Review: FutureGrind – Grinding on the Rails of Excitement


FutureGrind is here and with it comes an entirely new take on the 2D-style track-based genre that sees you taking to a futuristic world where you’re the driver of a futuristic bike, navigating neon-lit tracks. Is it worth the experience? Find out now with our review.

+Beautifully designed graphics and animations
+Each track offers a unique challenge as the game gets underway
+The soundtrack is easy on the ears
+A story that’s not overwhelming or hard to enjoy

-Challenges act as fluff and don’t necessarily add much to the game

I was offered FutureGrind to review, it was explained to me that it would be something close to the Trials games I’ve played in the past. It would be a game that I can pick up, do a few tracks, and simply put down as I wish. What I got when putting up was something a bit unexpected.

Booting up FutureGrind for the very first time, I was instantly greeted by a beautiful and colorful menu, one accented with bright and vibrant colors, not completely offset by its techno-like soundtrack. Put simply, the experience is a neon-filled one that is completely accented by its futuristic aesthetic and techno-like soundtrack.


Welcome to the Grind

To set itself apart from franchises such as TrialsFutureGrind does things slightly differently. For one, you use a futuristic motorcycle that has a spinner-like system, allowing the driver to sit in the middle of this rotating system. There’s a catch to this system though.

The tracks are 2D-stages where you’ll grind on multiple rails that change colors as you proceed through every course. You’ll find that these rails will match the distinct colors of your bike wheels, allowing for a far greater sense of level design and gameplay mechanics than you might have with a game such as Trials FusionTrack Mania Turbo, or even Urban Trial Freestyle.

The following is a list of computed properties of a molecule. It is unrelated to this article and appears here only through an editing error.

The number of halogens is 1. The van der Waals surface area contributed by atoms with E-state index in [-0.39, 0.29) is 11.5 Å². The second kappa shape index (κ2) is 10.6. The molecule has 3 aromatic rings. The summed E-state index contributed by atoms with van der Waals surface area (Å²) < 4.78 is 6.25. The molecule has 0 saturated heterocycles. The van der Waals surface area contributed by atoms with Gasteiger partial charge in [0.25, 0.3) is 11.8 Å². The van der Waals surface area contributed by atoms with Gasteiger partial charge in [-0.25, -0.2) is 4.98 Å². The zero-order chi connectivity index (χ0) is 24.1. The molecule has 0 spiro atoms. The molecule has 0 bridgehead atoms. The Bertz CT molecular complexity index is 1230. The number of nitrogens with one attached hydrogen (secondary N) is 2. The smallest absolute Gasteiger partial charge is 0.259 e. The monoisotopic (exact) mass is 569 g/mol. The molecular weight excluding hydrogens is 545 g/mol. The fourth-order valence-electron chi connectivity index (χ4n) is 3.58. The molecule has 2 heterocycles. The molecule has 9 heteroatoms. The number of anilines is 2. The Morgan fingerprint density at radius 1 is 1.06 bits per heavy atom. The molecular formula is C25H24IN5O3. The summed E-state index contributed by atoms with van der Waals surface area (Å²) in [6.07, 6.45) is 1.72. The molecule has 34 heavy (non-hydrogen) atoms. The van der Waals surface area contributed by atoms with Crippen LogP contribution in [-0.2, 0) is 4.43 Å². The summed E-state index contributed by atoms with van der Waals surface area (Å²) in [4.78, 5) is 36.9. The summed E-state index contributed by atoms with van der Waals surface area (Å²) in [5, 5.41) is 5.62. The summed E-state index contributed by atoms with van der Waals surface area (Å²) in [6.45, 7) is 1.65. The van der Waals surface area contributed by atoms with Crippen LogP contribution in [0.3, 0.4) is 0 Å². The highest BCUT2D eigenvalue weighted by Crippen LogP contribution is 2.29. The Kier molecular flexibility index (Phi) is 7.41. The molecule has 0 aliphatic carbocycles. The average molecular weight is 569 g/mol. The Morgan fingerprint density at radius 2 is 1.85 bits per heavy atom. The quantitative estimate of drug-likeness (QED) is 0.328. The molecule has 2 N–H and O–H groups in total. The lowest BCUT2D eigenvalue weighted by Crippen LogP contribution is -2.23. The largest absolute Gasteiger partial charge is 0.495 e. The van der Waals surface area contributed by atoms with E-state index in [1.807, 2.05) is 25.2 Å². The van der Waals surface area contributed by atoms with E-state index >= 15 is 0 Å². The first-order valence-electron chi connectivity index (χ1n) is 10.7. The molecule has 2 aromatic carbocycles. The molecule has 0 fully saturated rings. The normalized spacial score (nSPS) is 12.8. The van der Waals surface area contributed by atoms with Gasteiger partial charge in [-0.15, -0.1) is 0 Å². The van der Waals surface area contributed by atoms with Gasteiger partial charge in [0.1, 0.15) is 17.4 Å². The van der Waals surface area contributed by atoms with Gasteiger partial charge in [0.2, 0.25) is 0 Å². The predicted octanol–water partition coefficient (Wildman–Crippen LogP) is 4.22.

My enjoyment was dampened by a boring and somewhat meticulous tutorial system. Putting it bluntly, the tutorials were boring and made it hard for me to pay attention to what I should have been learning. While they are necessary, the game itself is pretty self-explanatory. The worst part of my distaste for forced tutorials came true. A much better experience was just on the horizon. What experienced after them was something entirely different and incredibly fun.

Instead of just going from track to color track, learning the most basic of mechanics, I was presented with a truly challenging title. I had to now make sure my wheels that matched each rail lined up before I could continue and I even had to ensure my timing was correct. If I didn’t, that was trouble, and it meant I would fail at what I was attempting to do.

It was something fresh, like a fresh coat of paint to an old and tired looking car. It all became apparent at what was about to happen. The experience was unfolding right before my eyes whether I was playing in a handheld mode or docked. I easily got behind the “synthwave” vibe as some like to call the futuristic and techno-like music.


The story is told through messages with other characters that help develop your bike

Storytelling in this game is about as immersive as you can get. Not in the sense of Dustin’s ever-beloved Hellblade: Senua’s Sacrifice or his recent tango with Anthem, but something closer to a visual novel. But they’re non-intrusive and they aren’t going to force you to read or listen to dialogue for hours on end.

If the story isn’t for you, you can skip right on through it and head for the very next track, but it is advised you read at least some of it to have some idea of what is going on. They kind of will tell you when the difficulty is about to increase by telling you about something important in regards to your bike or some bit of discussion about the events unfolding around you.